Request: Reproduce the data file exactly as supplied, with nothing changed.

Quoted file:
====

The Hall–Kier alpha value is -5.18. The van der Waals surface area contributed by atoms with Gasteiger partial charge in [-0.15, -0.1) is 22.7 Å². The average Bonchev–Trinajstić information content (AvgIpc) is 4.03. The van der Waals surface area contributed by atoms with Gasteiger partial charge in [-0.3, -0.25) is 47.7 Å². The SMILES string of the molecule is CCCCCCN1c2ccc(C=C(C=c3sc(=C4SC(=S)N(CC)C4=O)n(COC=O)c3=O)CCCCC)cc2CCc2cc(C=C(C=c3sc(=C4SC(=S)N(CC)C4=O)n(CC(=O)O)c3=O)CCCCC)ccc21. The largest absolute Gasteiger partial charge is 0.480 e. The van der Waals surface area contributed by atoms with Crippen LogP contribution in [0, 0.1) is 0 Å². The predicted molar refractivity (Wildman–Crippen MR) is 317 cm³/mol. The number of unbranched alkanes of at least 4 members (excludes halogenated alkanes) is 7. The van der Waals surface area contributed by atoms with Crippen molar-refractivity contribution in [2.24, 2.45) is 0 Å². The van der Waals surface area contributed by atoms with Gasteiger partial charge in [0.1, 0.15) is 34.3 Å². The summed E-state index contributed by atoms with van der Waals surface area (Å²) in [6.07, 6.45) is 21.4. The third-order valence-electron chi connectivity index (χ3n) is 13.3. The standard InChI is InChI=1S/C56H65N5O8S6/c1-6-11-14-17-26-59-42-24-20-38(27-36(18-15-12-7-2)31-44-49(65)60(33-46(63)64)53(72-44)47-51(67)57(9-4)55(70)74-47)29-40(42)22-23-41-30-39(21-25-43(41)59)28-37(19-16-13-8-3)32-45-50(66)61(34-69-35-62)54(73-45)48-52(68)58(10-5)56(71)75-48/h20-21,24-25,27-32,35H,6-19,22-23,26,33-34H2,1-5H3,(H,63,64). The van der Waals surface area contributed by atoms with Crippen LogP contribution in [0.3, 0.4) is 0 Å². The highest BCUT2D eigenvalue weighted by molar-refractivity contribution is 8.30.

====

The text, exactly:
The Hall–Kier alpha value is -5.18. The van der Waals surface area contributed by atoms with Gasteiger partial charge in [-0.15, -0.1) is 22.7 Å². The average Bonchev–Trinajstić information content (AvgIpc) is 4.03. The van der Waals surface area contributed by atoms with Gasteiger partial charge in [-0.3, -0.25) is 47.7 Å². The SMILES string of the molecule is CCCCCCN1c2ccc(C=C(C=c3sc(=C4SC(=S)N(CC)C4=O)n(COC=O)c3=O)CCCCC)cc2CCc2cc(C=C(C=c3sc(=C4SC(=S)N(CC)C4=O)n(CC(=O)O)c3=O)CCCCC)ccc21. The largest absolute Gasteiger partial charge is 0.480 e. The van der Waals surface area contributed by atoms with Crippen LogP contribution in [0, 0.1) is 0 Å². The predicted molar refractivity (Wildman–Crippen MR) is 317 cm³/mol. The number of unbranched alkanes of at least 4 members (excludes halogenated alkanes) is 7. The van der Waals surface area contributed by atoms with Crippen molar-refractivity contribution in [2.24, 2.45) is 0 Å². The van der Waals surface area contributed by atoms with Gasteiger partial charge in [0.1, 0.15) is 34.3 Å². The summed E-state index contributed by atoms with van der Waals surface area (Å²) in [6.07, 6.45) is 21.4. The third-order valence-electron chi connectivity index (χ3n) is 13.3. The standard InChI is InChI=1S/C56H65N5O8S6/c1-6-11-14-17-26-59-42-24-20-38(27-36(18-15-12-7-2)31-44-49(65)60(33-46(63)64)53(72-44)47-51(67)57(9-4)55(70)74-47)29-40(42)22-23-41-30-39(21-25-43(41)59)28-37(19-16-13-8-3)32-45-50(66)61(34-69-35-62)54(73-45)48-52(68)58(10-5)56(71)75-48/h20-21,24-25,27-32,35H,6-19,22-23,26,33-34H2,1-5H3,(H,63,64). The van der Waals surface area contributed by atoms with Crippen LogP contribution in [0.3, 0.4) is 0 Å². The highest BCUT2D eigenvalue weighted by molar-refractivity contribution is 8.30.